A few months ago, I finally watched “Sully,” the biographical film about Captain Chelsey “Sully” Sullenberger, the U.S. Airways pilot who safely landed a passenger airliner on the Hudson River in 2009. While I was familiar with the story, I didn’t know the intense scrutiny that Sullenberger was put through by the National Transportation Safety Board after the incident. The NTSB’s initial conclusion was that Sully’s actions were reckless, as it believed he could have landed the giant jet at one of two airports instead of putting it down in the river. In the midst of the investigation, as Sully is contemplating the experience and its future ramifications, he renders this memorable quote to his co-pilot:
“I’ve delivered a million passengers over 40 years, but in the end I’m gonna be judged on 208 seconds.”
A few days after watching “Sully,” I heard a replay of a 1995 NPR interview with famous Beatles drummer, Ringo Starr. A particular passage of the interview conducted by Terry Gross grabbed my attention:
GROSS: …That you were a Beatle. So I guess I’d like to get a sense of what it means in your life, if you still feel like that is so much a part of your existence or if that’s something that you’ve really tried to move beyond and away from and…
STARR: Well, I don’t think you can move away from it because, you know, it was only eight years of my life, but it’s the eight years that everybody really associates with. It’s like, you know, it doesn’t matter I’ve made hit records and, you know, I had hit albums and I’m on tour and that. It always comes back to these eight years of being a Beatle. And I think I just have to resign myself to that that that’s what people want to know about.
I hadn’t realized that the entire life of the Beatles as a band had only lasted eight short years. Both Sully and Ringo’s quotes made me think about how our actions during short periods can have a monumental impact on our lives. The 208 seconds after Sully realized his plane was in trouble and the Beatles’ surprisingly short eight years together played unimaginable roles in their respective legacies.
Investing to achieve our financial goals requires an understanding that our decisions during relatively short periods of time can have a huge impact on our wealth. As markets ebb and flow from year to year, many investors think they constantly need to react and ask, “What do I do now? What stocks look good NOW? Should I still own bonds TODAY? What’s the CURRENT outlook for real estate?” But, as Morgan Housel wrote in a thoughtful blog post in 2013,
“…the vast majority of the time, I’ve come to realize, today isn’t that important. It’s just buying and waiting. Most of what matters as a long-term investor is how you behave during the 1% of the time everyone else is losing their cool.”1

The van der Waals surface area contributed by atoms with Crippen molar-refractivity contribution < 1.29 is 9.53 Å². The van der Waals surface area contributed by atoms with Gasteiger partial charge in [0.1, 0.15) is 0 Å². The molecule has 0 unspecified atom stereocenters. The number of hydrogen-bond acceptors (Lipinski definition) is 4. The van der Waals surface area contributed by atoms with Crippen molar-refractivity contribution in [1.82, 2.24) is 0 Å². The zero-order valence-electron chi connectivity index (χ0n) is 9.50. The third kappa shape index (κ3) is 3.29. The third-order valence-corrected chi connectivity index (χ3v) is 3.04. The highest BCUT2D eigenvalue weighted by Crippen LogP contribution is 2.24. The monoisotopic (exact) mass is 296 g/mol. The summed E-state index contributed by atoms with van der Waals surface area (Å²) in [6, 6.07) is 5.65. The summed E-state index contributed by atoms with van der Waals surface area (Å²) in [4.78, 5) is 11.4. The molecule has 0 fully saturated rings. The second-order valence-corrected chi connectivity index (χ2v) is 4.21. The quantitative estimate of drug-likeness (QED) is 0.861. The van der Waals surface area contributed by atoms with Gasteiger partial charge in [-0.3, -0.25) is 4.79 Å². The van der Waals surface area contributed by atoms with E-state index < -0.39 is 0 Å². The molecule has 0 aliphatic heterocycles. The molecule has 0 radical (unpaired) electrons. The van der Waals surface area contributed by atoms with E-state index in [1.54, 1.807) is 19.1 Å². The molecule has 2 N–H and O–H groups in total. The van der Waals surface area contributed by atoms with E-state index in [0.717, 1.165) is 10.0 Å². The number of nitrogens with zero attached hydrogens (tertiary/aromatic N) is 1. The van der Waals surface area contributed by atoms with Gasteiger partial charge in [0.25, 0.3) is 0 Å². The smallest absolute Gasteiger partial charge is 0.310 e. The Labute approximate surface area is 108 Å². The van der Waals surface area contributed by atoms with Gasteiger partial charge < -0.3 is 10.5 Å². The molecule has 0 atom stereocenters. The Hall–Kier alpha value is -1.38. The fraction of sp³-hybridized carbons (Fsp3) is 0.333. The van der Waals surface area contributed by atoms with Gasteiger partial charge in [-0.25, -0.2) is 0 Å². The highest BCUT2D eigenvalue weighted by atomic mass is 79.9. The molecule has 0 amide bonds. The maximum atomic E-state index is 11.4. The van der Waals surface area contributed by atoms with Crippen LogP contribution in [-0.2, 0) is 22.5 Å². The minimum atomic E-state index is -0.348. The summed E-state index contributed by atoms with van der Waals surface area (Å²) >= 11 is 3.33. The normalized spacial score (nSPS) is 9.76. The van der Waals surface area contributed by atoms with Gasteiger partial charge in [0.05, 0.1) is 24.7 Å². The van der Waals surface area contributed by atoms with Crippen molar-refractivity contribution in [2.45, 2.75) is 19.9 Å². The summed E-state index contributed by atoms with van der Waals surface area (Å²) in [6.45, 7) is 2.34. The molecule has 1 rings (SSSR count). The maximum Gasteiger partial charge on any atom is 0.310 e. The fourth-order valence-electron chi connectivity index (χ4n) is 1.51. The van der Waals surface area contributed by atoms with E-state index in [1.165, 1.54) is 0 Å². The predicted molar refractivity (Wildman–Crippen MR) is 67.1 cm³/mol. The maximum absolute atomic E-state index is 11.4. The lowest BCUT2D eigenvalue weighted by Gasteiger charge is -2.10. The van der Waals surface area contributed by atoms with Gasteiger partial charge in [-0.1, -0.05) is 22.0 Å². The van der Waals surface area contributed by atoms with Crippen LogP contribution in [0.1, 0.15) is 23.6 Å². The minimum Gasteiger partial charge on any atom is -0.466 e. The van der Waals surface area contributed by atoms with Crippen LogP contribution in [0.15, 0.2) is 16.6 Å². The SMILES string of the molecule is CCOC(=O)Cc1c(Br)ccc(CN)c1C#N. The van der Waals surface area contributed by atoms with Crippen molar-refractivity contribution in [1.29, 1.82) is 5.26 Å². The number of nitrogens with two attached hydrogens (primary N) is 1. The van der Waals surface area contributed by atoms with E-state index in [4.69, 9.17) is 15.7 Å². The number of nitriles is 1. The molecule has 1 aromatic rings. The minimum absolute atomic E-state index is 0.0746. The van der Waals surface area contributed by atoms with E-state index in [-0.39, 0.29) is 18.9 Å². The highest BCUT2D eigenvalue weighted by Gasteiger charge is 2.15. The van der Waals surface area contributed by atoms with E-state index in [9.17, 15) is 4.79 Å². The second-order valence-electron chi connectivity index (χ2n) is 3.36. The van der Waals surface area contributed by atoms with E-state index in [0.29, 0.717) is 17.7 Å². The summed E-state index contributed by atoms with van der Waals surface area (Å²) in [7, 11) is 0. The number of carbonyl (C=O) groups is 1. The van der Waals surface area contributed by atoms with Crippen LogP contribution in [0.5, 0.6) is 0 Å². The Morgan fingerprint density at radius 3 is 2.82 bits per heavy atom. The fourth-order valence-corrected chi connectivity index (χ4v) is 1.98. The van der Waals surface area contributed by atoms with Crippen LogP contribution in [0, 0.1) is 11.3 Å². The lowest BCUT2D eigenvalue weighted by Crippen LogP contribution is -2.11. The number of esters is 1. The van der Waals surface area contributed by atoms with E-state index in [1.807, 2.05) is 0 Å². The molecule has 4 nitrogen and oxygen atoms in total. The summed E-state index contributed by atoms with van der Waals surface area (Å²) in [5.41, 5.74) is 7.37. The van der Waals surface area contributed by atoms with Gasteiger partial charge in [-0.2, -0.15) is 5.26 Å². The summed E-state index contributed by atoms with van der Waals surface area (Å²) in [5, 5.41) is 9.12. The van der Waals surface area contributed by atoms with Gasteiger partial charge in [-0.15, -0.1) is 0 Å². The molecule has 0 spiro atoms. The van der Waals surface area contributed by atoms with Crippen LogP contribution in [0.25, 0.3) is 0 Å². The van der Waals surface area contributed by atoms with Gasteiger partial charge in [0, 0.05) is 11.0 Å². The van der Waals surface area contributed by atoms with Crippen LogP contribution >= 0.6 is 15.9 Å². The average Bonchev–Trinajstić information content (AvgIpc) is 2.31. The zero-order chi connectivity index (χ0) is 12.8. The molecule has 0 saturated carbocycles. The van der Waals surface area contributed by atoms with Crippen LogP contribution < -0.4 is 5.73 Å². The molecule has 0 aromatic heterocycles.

It seems the stock market has been relatively tranquil over the past few years. It’s been almost six years since the S&P fell 15% or more, and during that period the index has produced a total return of approximately 117%. While the media would like us to believe this lack of volatility is unusual, it’s actually been quite common over the last few decades. As the chart below shows, we’ve seen three long periods since 1990 where stocks didn’t experience a 15% decline for five or more consecutive years.2
For some, the strong returns over the past 5+ years make it tempting to extrapolate recent results. We are often asked: “The stock market is doing so well lately, why do I even need bonds or other asset classes?” Why not just buy more of what’s been working lately?
Such a bet is dangerous, as history tells us that bull markets are often punctuated by rapid and dramatic declines. Those significant drops in stock values can often leave the “performance chasers” whipsawed, confused and likely poorer than they would have been had they remained disciplined to their specific plans and resisted the temptation to pursue an apparent “trend.”
Instead of thinking about how to change your portfolio in light of the last 5+ years, we believe investors should refer back to the statements of both Housel and Sully. While we shouldn’t lose sight of the gains that “buying and waiting” has produced over the past five years, we must recognize that it’s our behavior when most investors panic that will matter most. Just like Sully, no one knows when our critical “208 seconds” as investors will come, but preparing for how we’ll act when that time arrives is one of the most prudent things an investor can do.
As always, we welcome your questions and comments.
Chuck Carroll, CFA, CAIA
Chief Investment Officer
TFO Phoenix, Inc.